During the Arts Collaboratory Assembly in Senegal, a public forum was held at Librairie Athéna in Dakar. The forum was created as a means of opening up a discussion between those active in the local Senegalese context and the international Arts Collaboratory participants. Taking as a premise the bankruptcy of neoliberal forms of organization such as management, financing, and social relations, the evening addressed how new movements and models were emerging to contest neoliberalism’s resulting precarity. Moderator and historian, Ibrahima Wane, set out the collective task unpack the notion of commons in relation to this struggle and how it is understood and practiced by organizations in various regions. To introduce how Arts Collaboratory has also undertaken a process of commoning, Arts Collaboratory Partner, Gertrude Flentge of DOEN Foundation, presented how the network’s affective relations, through community building, have catalyzed a shift toward a more collective way of working. Moving on to describe the network’s overall desire for a shift that re-configures the role of institutions and funders into a potentially more horizontal alignment.
Deepening the discourse of the commons, Arts Collaboratory Facilitating Partner and director of Casco – Office for Art, Design and Theory, Binna Choi, presented a colorful sketch diagram to give an overview of a contemporary understanding of the commons. Tracing its recent reemergence to the 2008 global financial crisis, she also referenced how organizations from Arts Collaboratory have shown a longer tradition of its use. Emphasizing the relations that the commons produces, such as horizontal, communal and cooperative, also offered a way through which a joy of living can emerge.
The anthropologist, Abdourahmane Seck, explored how the notion of the commons can be seen in aspects of traditional Senegalese society, giving a number of local examples including in music and literature of what can be considered commons. Ndèye Mané Toure and Marion Louisgrand Sylla of Kër Thiossane in Dakar discussed the development of their Breakfast in Commons, a program to construct a local commons for research, in which Seck also took part. These discussions developed into the idea of creating a School of the Commons with the residents of the cooperative garden, Jet d'Eau. The aim of which is to reclaim public land in the shadow of a housing block, combining rural and urban knowledge of the commons, to produce a fertile space to activate a new community.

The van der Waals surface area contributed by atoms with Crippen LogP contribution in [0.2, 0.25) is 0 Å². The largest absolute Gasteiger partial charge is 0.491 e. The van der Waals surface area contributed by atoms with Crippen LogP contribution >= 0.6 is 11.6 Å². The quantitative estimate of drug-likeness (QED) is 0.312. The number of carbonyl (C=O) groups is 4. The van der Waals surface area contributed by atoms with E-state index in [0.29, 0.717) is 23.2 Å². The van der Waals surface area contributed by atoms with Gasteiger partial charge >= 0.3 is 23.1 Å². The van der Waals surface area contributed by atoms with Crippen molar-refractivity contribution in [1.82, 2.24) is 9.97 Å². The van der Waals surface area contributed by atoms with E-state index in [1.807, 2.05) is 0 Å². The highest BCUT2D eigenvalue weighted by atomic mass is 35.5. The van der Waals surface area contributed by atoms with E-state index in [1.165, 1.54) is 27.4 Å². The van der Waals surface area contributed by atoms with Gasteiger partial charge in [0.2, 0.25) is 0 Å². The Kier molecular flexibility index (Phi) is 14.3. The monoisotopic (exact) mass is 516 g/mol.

Commons as a way of life was also expressed in the practice of Mexican City based-collective Cooperativa Cráter Invertido. Two members, Yollotl Alvarado and Jazael Olguín Zapata, spoke of the group's formation as an affinity formed by trust, respect, and compromise with a difference. Their motivation, however, was formed out of a resistance against the politics espoused by hierarchical institutions. Through their own study of the indigenous Zapatista Movement, and 1970s collectives in Mexico, they developed tools for their own governance, such as weekly assemblies that produced a commonwealth of work and life together. One of the main foci of the collective is on the use of publications as a record for all their events, actions and discussions. Made in order to extend these ideas to other communities, building a movement of solidarity.
Confronting larger scales of collaboration, Patrick Mudekereza of Centre d'Art Picha in Lubumbashi and Molemo Moiloa of VANSA in Johannesburg, discussed their ongoing collaboration titled PANIC (Pan African Network of Independent Contemporaneity). The project aims at building a continent-wide platform for knowledge production and collaboration, through initiating an online directory mapping art spaces in Africa. Another ongoing collaboration is Revolution Room, which expands on cooperation outside organizations through working with communities to form common spaces for experimentation.
The diverse examples of commoning practices presented over the evening, while stemming from diverse cultural conditions and a multitude of unique tools, showed a mutual desire to find forms that resonated beyond borders and language.